The ultimate guide to a zero-waste dental routine

Dental care is one of the most important of our hygiene, but it also hides a danger to our health.

Unfortunately, plastic crops up in all areas of our lives but one big way it sneaks into our homes is through the bathroom as everyone has to brush their teeth! 

In the U.S. one billion plastic toothbrushes are thrown away every year, and up to 100 have been found washed up by litter pickers on one beach alone. Unfortunately, it’s not a type of plastic that is recycled which means there is nowhere for toothbrushes to go except landfill. 

Plastic dental floss is another big problem for sea creatures because it is usually made from nylon which doesn’t break easily. This means that wildlife like turtles can become tangled up in floss which easily makes its way into waterways because it is so thin. 

Another problem with plastic dental floss is that some brands are coated with harmful chemicals like PFAs that shouldn’t be going in your mouth!

Zero Waste Dental Care

The good news is that there are now lots of great options for sustainable products on the market to help you to get into the zero-waste dental routine that you always wanted!

Bamboo toothbrushes

It’s not surprising that bamboo is becoming such a popular sustainable material as it grows fast, requires no fertiliser and it self-generates from the root after it is cut.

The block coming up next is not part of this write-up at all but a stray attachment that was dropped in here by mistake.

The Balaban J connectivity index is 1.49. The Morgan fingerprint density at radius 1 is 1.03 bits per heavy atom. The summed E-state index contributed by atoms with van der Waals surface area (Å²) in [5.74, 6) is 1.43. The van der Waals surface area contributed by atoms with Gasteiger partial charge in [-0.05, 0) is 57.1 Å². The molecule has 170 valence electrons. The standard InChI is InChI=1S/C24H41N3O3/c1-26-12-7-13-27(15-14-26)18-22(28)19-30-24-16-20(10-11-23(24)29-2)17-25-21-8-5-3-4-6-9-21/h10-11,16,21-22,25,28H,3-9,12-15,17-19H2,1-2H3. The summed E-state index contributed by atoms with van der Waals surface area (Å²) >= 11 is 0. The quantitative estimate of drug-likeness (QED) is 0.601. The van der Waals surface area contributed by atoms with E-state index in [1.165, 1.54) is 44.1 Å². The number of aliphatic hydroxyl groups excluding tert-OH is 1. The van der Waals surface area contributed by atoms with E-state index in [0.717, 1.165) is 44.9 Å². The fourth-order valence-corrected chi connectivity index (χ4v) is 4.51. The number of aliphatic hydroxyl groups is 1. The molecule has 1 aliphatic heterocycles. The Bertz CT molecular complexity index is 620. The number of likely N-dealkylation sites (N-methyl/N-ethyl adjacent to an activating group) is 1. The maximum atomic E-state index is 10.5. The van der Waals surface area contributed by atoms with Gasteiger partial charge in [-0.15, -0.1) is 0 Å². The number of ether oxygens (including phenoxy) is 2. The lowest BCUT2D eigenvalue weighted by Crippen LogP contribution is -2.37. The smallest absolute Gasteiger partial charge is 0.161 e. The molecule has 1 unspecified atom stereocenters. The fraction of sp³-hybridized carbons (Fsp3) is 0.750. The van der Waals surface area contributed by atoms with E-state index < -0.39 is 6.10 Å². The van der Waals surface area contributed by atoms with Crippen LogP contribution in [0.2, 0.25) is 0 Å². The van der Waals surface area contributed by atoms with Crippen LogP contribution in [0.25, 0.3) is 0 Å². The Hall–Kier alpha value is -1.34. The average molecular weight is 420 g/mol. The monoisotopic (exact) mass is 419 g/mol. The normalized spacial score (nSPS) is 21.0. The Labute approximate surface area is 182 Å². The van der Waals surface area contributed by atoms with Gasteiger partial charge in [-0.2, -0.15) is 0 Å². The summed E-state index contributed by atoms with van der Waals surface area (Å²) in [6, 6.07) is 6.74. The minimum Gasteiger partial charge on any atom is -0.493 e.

It’s perfect for toothbrushes as it’s lightweight and completely biodegradable so you can compost it after you’ve used it. More and more places and even supermarkets are stocking bamboo brushes but frustratingly some are still packaged in plastic so avoid those! They’re sold in cardboard packaging in pretty much all zero-waste shops.

Electric toothbrush heads

If you have an electric toothbrush then do not fear as there are sustainable options for heads now. Join a scheme where you can buy brush heads made from recycled plastic and send your old ones back to be recycled. This is called closed-loop recycling so all brush heads get a second life and they’re packaged in plastic-free brown boxes.

Toothpaste alternatives

Toothpaste tubes are another eco nightmare and in the UK 300 million of them end up in landfill every year as they don’t get recycled. This means that if they were laid end-to-end then they would encircle the world almost twice over.

Thankfully, lots of other solutions to the traditional tube are cropping up, including tooth powder that comes in a glass jar. 

The tooth powder works by dipping a slightly damp toothbrush into the pot which sticks to the bristles that you can then use just like normal toothpaste! 

Tooth tabs are small tablets that you chew up in your mouth until they are ground into a powder and then you brush your teeth as normal. 

Another option is ‘tooth soap’, which is like a soap bar in that you rub the brush on it like a bar of soap to extract the toothpaste. 

There is also a more traditional style of toothpaste which comes in the form of a jar of paste and it can be applied to a toothbrush with a small spatula. 

Whichever toothpaste method you choose, the environment will certainly thank you for it.